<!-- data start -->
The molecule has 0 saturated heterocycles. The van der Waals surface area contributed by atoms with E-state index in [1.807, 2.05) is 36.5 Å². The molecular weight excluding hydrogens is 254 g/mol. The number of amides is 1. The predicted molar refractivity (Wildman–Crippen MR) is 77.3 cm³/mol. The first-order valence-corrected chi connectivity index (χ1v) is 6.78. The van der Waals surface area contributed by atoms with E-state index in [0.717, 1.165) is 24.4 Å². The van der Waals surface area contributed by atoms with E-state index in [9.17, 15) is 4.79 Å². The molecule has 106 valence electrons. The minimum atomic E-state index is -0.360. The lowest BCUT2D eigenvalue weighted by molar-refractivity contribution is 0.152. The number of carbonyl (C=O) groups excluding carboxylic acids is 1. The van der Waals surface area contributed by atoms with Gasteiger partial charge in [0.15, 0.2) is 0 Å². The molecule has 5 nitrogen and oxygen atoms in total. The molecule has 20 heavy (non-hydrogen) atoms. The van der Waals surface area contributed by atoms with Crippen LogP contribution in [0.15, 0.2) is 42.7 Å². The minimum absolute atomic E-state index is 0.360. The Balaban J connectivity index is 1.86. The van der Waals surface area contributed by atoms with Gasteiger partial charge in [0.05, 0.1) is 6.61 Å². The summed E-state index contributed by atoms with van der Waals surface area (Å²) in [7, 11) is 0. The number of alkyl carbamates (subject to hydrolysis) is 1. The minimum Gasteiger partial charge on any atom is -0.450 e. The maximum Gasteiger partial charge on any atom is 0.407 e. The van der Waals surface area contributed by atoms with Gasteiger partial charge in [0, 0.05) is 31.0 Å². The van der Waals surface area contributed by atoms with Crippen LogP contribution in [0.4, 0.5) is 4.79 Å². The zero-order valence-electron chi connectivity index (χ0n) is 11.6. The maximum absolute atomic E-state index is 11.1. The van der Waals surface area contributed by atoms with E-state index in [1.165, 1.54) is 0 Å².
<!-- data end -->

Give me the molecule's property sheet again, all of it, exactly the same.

The molecule has 0 saturated heterocycles. The van der Waals surface area contributed by atoms with E-state index in [1.807, 2.05) is 36.5 Å². The molecular weight excluding hydrogens is 254 g/mol. The number of amides is 1. The predicted molar refractivity (Wildman–Crippen MR) is 77.3 cm³/mol. The first-order valence-corrected chi connectivity index (χ1v) is 6.78. The van der Waals surface area contributed by atoms with E-state index in [0.717, 1.165) is 24.4 Å². The van der Waals surface area contributed by atoms with E-state index in [9.17, 15) is 4.79 Å². The molecule has 106 valence electrons. The minimum atomic E-state index is -0.360. The lowest BCUT2D eigenvalue weighted by molar-refractivity contribution is 0.152. The number of carbonyl (C=O) groups excluding carboxylic acids is 1. The van der Waals surface area contributed by atoms with Gasteiger partial charge in [0.15, 0.2) is 0 Å². The molecule has 5 nitrogen and oxygen atoms in total. The molecule has 20 heavy (non-hydrogen) atoms. The van der Waals surface area contributed by atoms with Crippen LogP contribution in [0.15, 0.2) is 42.7 Å². The minimum absolute atomic E-state index is 0.360. The Balaban J connectivity index is 1.86. The van der Waals surface area contributed by atoms with Gasteiger partial charge in [0.05, 0.1) is 6.61 Å². The summed E-state index contributed by atoms with van der Waals surface area (Å²) in [7, 11) is 0. The number of alkyl carbamates (subject to hydrolysis) is 1. The minimum Gasteiger partial charge on any atom is -0.450 e. The maximum Gasteiger partial charge on any atom is 0.407 e. The van der Waals surface area contributed by atoms with Gasteiger partial charge in [0, 0.05) is 31.0 Å². The van der Waals surface area contributed by atoms with Crippen LogP contribution in [0.4, 0.5) is 4.79 Å². The zero-order valence-electron chi connectivity index (χ0n) is 11.6. The maximum absolute atomic E-state index is 11.1. The van der Waals surface area contributed by atoms with E-state index in [1.165, 1.54) is 0 Å².